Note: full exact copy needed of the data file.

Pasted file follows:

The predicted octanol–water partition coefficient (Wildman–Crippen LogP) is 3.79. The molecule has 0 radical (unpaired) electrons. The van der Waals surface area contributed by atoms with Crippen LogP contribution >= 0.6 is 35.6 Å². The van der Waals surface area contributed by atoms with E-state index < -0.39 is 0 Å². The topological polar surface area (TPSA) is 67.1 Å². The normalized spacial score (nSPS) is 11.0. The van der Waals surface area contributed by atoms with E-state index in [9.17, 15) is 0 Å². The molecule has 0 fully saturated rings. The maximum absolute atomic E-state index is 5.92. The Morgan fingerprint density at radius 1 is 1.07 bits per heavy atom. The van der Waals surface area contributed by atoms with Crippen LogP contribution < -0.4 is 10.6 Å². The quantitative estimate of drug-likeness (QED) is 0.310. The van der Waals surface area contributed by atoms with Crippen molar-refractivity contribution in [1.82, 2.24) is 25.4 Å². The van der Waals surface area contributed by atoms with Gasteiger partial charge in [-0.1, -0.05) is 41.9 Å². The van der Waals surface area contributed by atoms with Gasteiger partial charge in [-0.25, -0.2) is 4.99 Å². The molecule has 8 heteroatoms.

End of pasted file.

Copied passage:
The predicted octanol–water partition coefficient (Wildman–Crippen LogP) is 3.79. The molecule has 0 radical (unpaired) electrons. The van der Waals surface area contributed by atoms with Crippen LogP contribution >= 0.6 is 35.6 Å². The van der Waals surface area contributed by atoms with E-state index < -0.39 is 0 Å². The topological polar surface area (TPSA) is 67.1 Å². The normalized spacial score (nSPS) is 11.0. The van der Waals surface area contributed by atoms with E-state index in [9.17, 15) is 0 Å². The molecule has 0 fully saturated rings. The maximum absolute atomic E-state index is 5.92. The Morgan fingerprint density at radius 1 is 1.07 bits per heavy atom. The van der Waals surface area contributed by atoms with Crippen LogP contribution < -0.4 is 10.6 Å². The quantitative estimate of drug-likeness (QED) is 0.310. The van der Waals surface area contributed by atoms with Crippen molar-refractivity contribution in [1.82, 2.24) is 25.4 Å². The van der Waals surface area contributed by atoms with Gasteiger partial charge in [-0.1, -0.05) is 41.9 Å². The van der Waals surface area contributed by atoms with Gasteiger partial charge in [-0.25, -0.2) is 4.99 Å². The molecule has 8 heteroatoms.